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Gabe Gross, centerfielder?

The Brewers and Giants tried to keep the score to 9-5, but it ended up 10-6, today in the wrong direction.  A horrible outing for Doug Davis and a pretty rough one for Dan Kolb, but Matt Wise, Kane Davis, and Jose Capellan all look ready for the season to start tomorrow.  No clues in the backup catcher sweepstakes, as Damian Miller started and Mark Johnson went 0-2 as a late replacement.

The development that interests me is Gabe Gross's start today, leading off and playing centerfield.  I wouldn't put any stock in the leadoff spot--that's where Brady'll bat during the season, so if Gabe is taking over for him on a day off, that's where Gabe bats.  But did anybody know this guy could play center?  I certainly didn't, and I don't think the Blue Jays did, either.  I was only able to listen to the last couple innings of the webcast so I don't know how he looked, but the fact Ned left him out there for nine innings suggests that they're giving him a look.

We've talked quite a bit about the depth of this team, but if Gross and Hart are both credible (not just emergency) CFs, that goes to a whole new level.  Next thing you know, Mike Rivera will reveal that he's a flashy shortstop.  Come to think of it, if Vinny Rottino makes the team in '07 and Hart, Gross, and Hall are still around, we could go three or four deep at every position with only four or five bench guys.  And if we assume Carlos Lee will play for somebody else in '07, we could have an outfield of Jenkins (who would probably be a decent CF), Clark, and Hart or Cruz, with one of those guys and Gross on the bench.  Eat our dust, 2005 Seattle Mariners.

Speaking of Nelson Cruz, he hit a monster homer to dead center off Tim Worrell.  He continues to have a strong spring (though largely against minor league pitching), possibly giving the brain trust a difficult decision to make as soon as the All-Star break.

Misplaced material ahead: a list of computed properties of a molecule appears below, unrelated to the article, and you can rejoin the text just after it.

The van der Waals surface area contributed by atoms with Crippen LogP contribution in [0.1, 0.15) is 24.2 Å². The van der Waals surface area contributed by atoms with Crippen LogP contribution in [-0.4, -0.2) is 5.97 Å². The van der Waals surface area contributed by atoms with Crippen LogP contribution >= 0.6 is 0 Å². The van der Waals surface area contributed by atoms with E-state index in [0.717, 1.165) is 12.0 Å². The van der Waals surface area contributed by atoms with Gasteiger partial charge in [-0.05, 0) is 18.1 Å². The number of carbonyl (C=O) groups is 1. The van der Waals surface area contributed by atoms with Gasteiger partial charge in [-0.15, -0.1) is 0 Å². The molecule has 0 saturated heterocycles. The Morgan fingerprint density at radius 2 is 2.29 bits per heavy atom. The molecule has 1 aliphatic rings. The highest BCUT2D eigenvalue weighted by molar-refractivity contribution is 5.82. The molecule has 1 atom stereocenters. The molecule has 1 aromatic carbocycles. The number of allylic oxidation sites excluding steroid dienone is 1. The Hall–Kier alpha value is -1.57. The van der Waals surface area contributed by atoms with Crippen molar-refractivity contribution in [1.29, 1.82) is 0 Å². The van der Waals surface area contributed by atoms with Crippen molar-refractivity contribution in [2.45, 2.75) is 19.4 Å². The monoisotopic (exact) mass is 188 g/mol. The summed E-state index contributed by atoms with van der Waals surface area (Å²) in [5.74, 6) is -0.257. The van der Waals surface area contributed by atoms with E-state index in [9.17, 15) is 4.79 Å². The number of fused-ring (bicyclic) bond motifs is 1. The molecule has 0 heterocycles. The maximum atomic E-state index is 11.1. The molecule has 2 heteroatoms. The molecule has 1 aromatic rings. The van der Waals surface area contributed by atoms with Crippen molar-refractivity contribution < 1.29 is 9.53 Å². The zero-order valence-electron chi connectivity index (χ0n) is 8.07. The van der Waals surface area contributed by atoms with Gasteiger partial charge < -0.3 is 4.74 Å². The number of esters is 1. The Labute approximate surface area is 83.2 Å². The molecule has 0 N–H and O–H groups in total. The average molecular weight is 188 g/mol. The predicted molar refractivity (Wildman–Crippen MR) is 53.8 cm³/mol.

I'm not trying to be comically optimistic like the beat writers are during Spring Training, but it seems like every game--even the ones the Brewers lose, in which a stalwart like Davis gets shelled--brings a few notes of unexpected good news.  Rivera a quality hitter?  Gross a centerfielder?  Fernandez pitching like an all-star?  There are a lot of reasons to be excited about this team right now, and not the reasons anybody would've expected.  

And for something completely different: remember the news that the Brewers now have a dance team?  The guys from Brew Crew Review posted about a week ago on that old thread, and have video of the Diamond Dancers.  Be afraid.  Be very afraid.

World Baseball Classic: Cuba and Puerto Rico are just underway.  This game determines who'll advance to play the Dominicans in the semifinal.  Cuba got their [vital equipment] handed to them last time they played PR, but I can't imagine it'll be another blowout tonight.  At 9PM CT, Japan plays Korea, a game that has a lot to do with whether Team USA has a shot at advancing to the semifinals at all.  

Update [2006-3-15 20:24:40 by Jeff]: Doug Davis and Ned Yost talks about his outing today, the good and the bad:

"Same Barry, except it took him a little longer to get around the bases," said Davis, who had a chance to check out Bonds' home-run trot after leaving a slow breaking ball in the middle of the plate during the second inning of the Giants' 10-6 victory over the Brewers on Wednesday. ...

"It was a hanging breaking ball right down the middle for him," said Davis. "I knew it was out. I didn't look." ...

Manager Ned Yost said that Davis' command problems were illustrated when he tried to bounce a breaking ball to Bonds but instead left it in a spot where Bonds could drive the ball. The first six San Francisco batters had hits.

"Doug struggled with command from the first pitch on," said Yost. "He just couldn't get it where he wanted. He had trouble getting over his front side today. He was up all day long."

But I didn't pick this up from the boxscore: Doug Davis wasn't an embarrasment at the plate!

The best part of Davis' day came when he was at the plate. A lifetime .081 hitter, Davis made good contact in his two plate appearances. He lined to first in the second inning, then drove in a run with a smash that second baseman Ray Durham made a nice play on to get the out at first.

Davis thinks that Yost's decision to get the starting pitchers as many plate appearances as possible this spring will pay dividends during the regular season.

While it seems silly at times, Yost has certainly communicated to everyone concerned that he cares about how his pitchers perform at the plate, whether that's about making good contact or laying down sacrifice bunts that don't turn into foul pops. Let's hope that turns into fewer wasted ABs--at least make the opposing pitcher work a bit to get our starters out.